Now that CareerCast has come out with its list of the 10 best jobs and 10 worst jobs for 2014, I’m happy to report that my occupation is no longer at the bottom of the barrel.
Yes, the category of “newspaper reporter,” which presumably also includes “newspaper columnist,” soared from worst job in America in 2013 to second-worst job in 2014.
Turns out we flipped spots with “lumberjack,” which must be distressing for the folks up at Humboldt State, where every student is, by definition, a Lumberjack.
In addition to reporters and lumberjacks, the bottom three includes “enlisted military personnel.” This led one CNBC commentator to remark that these three were placed where they are because “they tend to be dangerous jobs with low pay.”
While the hazards of lumberjacking or fighting wars is well-known, newspaper reporting is dangerous as well. I mean, sports writers live in mortal fear of being struck by a foul ball, while columnists fear being struck by a foul politician. For sure, I never attend a Davis City Council meeting without wearing my football helmet.
According to CareerCast, we newspaper types ranked near the bottom because “reporters have always had long hours and tight deadlines with low pay, but with the move to digital, the hiring outlook is brutal.”
What does “digital” mean, anyway?
The mid-level income for reporters is listed as $37,090, which means they failed to factor in my six-figure salary with the floating decimal point.
Then again, since I’ve been at this daily grind for nearly 45 years now, that means my writing career has netted me a cool 1.699 million dollars, most of which is still stored under my East Davis mattress. And that doesn’t include the literally hundreds of free hot dogs I helped myself to in the press box from my days as a sports writer.
Other worst jobs include taxi driver, garbage collector, broadcaster and firefighter, with the last pulling down a meager $45,250 a year. Again, those figures can’t possibly include Davis firefighters.
On the flip side, the most popular occupation in Davis, “tenured university professor,” was listed as the second-best job in the country, right behind “mathematician.” Unless, of course, you’re a professor at Humboldt State, having to share your wisdom with all those lowly Lumberjacks.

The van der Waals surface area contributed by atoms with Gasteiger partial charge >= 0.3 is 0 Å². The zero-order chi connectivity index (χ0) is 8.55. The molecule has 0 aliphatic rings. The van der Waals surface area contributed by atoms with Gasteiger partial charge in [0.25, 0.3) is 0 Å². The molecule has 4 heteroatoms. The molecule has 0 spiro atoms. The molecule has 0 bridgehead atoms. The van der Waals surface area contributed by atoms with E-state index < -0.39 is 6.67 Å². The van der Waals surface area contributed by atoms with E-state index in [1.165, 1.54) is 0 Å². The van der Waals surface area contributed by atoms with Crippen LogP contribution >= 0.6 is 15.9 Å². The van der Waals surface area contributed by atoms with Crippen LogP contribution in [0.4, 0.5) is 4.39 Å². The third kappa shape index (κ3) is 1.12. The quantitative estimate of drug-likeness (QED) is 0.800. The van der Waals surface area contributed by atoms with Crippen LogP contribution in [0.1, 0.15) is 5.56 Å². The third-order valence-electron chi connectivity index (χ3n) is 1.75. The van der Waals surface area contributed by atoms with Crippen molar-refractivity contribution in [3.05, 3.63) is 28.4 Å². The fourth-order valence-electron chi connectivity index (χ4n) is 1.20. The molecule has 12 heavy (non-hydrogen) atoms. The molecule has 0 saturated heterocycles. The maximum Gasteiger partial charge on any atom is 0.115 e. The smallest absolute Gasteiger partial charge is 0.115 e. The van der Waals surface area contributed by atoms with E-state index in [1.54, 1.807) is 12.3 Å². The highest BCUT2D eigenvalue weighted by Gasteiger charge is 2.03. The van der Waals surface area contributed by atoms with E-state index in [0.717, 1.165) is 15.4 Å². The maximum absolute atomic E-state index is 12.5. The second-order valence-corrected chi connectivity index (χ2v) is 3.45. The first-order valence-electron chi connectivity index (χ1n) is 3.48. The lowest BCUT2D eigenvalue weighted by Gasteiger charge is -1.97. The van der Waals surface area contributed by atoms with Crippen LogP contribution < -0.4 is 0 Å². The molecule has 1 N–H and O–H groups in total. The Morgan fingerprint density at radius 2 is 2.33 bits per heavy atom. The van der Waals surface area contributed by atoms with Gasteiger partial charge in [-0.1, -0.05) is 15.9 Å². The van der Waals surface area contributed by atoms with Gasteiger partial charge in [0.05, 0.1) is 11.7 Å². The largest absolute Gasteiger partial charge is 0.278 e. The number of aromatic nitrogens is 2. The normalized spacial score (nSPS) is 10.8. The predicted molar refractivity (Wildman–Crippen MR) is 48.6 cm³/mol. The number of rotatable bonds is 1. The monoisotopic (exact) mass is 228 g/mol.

With a mid-level income of $68,970, the average American tenured university professor makes far less than his or her UC Davis counterpart.
“Actuary” came in at No. 4 because they are “the people who determine how long something is going to last.” Like those soon-to-be-extinct newspaper reporters.
“Typically they work for insurance companies, estimating how long people are going to live or the statistical likelihood that they will get a particular disease.” Such as in-grown fingertips from all that typing.
For reasons I’ll never understand, “dental hygienist” is the sixth-best job around, ranking as the least stressful of all 200 jobs surveyed.
You’re telling me it’s not stressful to have your fingers surrounded all day by 32 teeth belonging to someone else?
Are you kidding?
“Talk to a dental hygienist and they’ll tell you the best part of their job is that they’re in control of the situation.”
I’ll give them that, seeing as how I’m generally strapped to an adjustable gurney with my mouth pried open and the hygienist possessing every weapon in the room. They can even lecture me about what’s wrong with the world as they clean my teeth and fluoridate my molars, secure in the knowledge that at that moment I am incapable of talking back.
The mid-level income for a dental hygienist is $70,210, which is irrelevant. You couldn’t pay me 10 times that much to work all day inside a complete stranger’s mouth.
I’d much rather stay home and count the $1.699 million from my high-stress, no-future job that has kept me fat and happy all these years.
— Reach Bob Dunning at [email protected]